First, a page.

Taruzake means sake contained in a cedar cask. Usually low-priced regular sake is used for taruzake. After having been stored in a cask for an appropriate period under pertinent conditions, the sake takes the scent of cedar, and turns into a beautiful sake due to the magic of the cedar scent.
People bring a cask of sake to a party or gathering which is to celebrate some happy event, for example, some couple's wedding, the opening of a new store, people's happily welcoming the New Year, etc. They crack open the cask, ladle the sake out of it, and make a toast.
On January 9, Ozawa Syuzou welcomed visitors at the Sawanoien rest station with taruzake free of charge. The dry Sawanoi regular sake had added to freshness in the cask, and people must have enjoyed a refreshing sensation.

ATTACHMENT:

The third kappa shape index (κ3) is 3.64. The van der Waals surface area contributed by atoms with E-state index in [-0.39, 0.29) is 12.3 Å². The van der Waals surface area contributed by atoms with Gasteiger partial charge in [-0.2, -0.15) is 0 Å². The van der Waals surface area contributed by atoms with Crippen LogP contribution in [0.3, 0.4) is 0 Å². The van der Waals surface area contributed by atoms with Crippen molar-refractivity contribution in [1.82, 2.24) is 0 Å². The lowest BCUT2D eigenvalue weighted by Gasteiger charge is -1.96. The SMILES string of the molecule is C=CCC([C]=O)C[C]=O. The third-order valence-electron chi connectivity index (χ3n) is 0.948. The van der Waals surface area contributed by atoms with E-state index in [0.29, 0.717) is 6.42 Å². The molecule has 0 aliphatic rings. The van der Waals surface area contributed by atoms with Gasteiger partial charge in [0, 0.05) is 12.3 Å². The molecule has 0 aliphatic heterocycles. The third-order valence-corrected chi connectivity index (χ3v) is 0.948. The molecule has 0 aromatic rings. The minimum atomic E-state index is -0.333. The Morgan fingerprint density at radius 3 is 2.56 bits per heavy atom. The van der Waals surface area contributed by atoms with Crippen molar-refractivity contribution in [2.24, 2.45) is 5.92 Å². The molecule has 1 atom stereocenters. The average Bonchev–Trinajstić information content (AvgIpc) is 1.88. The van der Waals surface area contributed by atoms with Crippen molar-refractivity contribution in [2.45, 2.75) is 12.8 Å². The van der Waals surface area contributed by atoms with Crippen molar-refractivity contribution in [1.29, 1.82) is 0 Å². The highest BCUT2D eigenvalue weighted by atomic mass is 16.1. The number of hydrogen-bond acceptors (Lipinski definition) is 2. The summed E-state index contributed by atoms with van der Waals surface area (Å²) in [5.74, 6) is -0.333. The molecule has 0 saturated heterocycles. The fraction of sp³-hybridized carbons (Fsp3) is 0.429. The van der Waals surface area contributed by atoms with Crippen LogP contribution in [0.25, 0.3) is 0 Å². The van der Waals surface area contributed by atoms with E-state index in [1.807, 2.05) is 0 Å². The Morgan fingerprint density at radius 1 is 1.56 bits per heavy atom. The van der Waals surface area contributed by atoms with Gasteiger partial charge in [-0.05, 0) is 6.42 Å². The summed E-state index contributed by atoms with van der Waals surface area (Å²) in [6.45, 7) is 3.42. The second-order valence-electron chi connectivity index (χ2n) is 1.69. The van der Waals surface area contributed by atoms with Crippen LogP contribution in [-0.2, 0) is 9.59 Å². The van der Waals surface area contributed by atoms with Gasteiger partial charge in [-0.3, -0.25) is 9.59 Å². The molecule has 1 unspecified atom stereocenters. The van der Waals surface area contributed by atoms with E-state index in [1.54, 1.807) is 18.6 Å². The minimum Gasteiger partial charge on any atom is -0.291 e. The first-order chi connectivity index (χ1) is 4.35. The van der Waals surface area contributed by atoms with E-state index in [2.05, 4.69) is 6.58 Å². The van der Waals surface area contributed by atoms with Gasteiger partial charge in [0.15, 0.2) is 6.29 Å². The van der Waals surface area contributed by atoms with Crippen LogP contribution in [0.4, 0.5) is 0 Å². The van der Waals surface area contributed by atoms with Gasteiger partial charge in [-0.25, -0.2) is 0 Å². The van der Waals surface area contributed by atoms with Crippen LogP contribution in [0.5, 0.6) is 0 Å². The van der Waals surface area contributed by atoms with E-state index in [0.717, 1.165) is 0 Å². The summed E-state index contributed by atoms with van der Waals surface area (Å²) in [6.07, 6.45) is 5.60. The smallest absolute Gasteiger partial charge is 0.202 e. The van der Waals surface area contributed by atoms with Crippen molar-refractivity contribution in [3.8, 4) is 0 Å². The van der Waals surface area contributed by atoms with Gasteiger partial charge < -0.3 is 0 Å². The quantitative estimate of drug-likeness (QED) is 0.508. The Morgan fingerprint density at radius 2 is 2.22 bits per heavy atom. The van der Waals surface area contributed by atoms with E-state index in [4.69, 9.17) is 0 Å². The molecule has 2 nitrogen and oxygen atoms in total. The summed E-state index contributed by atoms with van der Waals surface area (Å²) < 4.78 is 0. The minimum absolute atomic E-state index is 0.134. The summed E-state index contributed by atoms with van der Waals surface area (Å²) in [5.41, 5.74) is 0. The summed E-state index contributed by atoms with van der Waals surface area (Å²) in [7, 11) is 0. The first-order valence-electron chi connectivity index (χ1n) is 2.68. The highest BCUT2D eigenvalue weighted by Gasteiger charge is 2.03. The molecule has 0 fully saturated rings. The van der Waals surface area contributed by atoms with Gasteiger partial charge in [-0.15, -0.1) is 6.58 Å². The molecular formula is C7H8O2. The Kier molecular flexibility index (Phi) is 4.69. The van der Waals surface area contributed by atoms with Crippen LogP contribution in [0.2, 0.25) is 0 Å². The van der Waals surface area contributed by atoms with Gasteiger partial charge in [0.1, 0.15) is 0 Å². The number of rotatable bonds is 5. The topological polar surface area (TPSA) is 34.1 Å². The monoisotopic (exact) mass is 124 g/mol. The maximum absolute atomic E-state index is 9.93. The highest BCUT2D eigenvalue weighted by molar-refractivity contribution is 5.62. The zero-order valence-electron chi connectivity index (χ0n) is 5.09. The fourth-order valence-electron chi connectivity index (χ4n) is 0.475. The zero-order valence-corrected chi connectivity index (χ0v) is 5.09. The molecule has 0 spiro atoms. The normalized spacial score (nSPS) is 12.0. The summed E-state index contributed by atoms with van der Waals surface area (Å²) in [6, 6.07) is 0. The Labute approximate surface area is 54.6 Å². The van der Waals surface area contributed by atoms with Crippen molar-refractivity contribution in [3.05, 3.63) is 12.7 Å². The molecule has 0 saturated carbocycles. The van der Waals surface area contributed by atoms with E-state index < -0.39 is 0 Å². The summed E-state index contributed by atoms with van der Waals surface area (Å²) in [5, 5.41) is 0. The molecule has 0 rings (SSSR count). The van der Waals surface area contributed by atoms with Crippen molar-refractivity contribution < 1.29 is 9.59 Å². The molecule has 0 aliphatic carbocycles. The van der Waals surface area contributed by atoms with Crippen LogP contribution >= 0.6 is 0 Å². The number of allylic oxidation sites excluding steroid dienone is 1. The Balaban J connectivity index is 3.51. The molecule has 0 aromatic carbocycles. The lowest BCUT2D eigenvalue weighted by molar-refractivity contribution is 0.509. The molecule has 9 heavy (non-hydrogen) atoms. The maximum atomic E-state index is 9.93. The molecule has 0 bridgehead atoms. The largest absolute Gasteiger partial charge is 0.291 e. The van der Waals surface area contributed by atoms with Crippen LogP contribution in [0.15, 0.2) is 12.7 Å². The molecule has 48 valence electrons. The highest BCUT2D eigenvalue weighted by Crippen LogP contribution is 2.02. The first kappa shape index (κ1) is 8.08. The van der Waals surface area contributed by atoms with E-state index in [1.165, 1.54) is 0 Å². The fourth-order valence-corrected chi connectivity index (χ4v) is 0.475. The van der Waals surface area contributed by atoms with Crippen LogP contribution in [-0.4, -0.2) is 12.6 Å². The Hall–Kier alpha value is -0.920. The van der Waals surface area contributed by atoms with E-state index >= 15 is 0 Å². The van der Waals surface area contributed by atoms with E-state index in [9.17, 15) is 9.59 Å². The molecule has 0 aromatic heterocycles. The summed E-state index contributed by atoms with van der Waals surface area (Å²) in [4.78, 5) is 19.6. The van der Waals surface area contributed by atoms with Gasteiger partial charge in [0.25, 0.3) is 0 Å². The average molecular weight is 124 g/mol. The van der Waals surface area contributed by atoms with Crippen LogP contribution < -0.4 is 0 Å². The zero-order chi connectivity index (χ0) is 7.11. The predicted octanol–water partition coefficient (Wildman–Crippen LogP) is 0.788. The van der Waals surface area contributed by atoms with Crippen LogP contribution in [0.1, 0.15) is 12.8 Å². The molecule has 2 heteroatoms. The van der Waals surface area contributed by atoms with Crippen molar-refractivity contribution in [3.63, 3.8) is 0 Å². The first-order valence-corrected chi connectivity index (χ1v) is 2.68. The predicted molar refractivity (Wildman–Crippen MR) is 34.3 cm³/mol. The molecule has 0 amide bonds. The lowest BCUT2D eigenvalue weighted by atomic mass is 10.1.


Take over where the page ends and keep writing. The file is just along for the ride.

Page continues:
In front of the souvenir shop of Sawanoien, fukubukuros were displayed on cedar casks. A fukubukuro, meaning a lucky bag and being sold during New Year's days, is a commercial custom that is said to have been started in the Edo period by a major long-established department store in Japan. A fukubukuro contains commercial goods and is usually sold at a lower price than the total prices of the contents.
Sawanoien was also selling fukubukuros. What are the contents? Of course, bottles of sake.
Actually, I bought a 10,000-yen bag. The bag itself was a piece of Sawanoi commercial goods, a tote bag with the company's logo printed on it, containing a small wooden sake cup and three 720-ml little bottles: Daiginjo Bon Tobingakoi Nama, Daiginjo Genshu, and Junmai Ginjo Soten Genshu. The contents were quite satisfactory for me.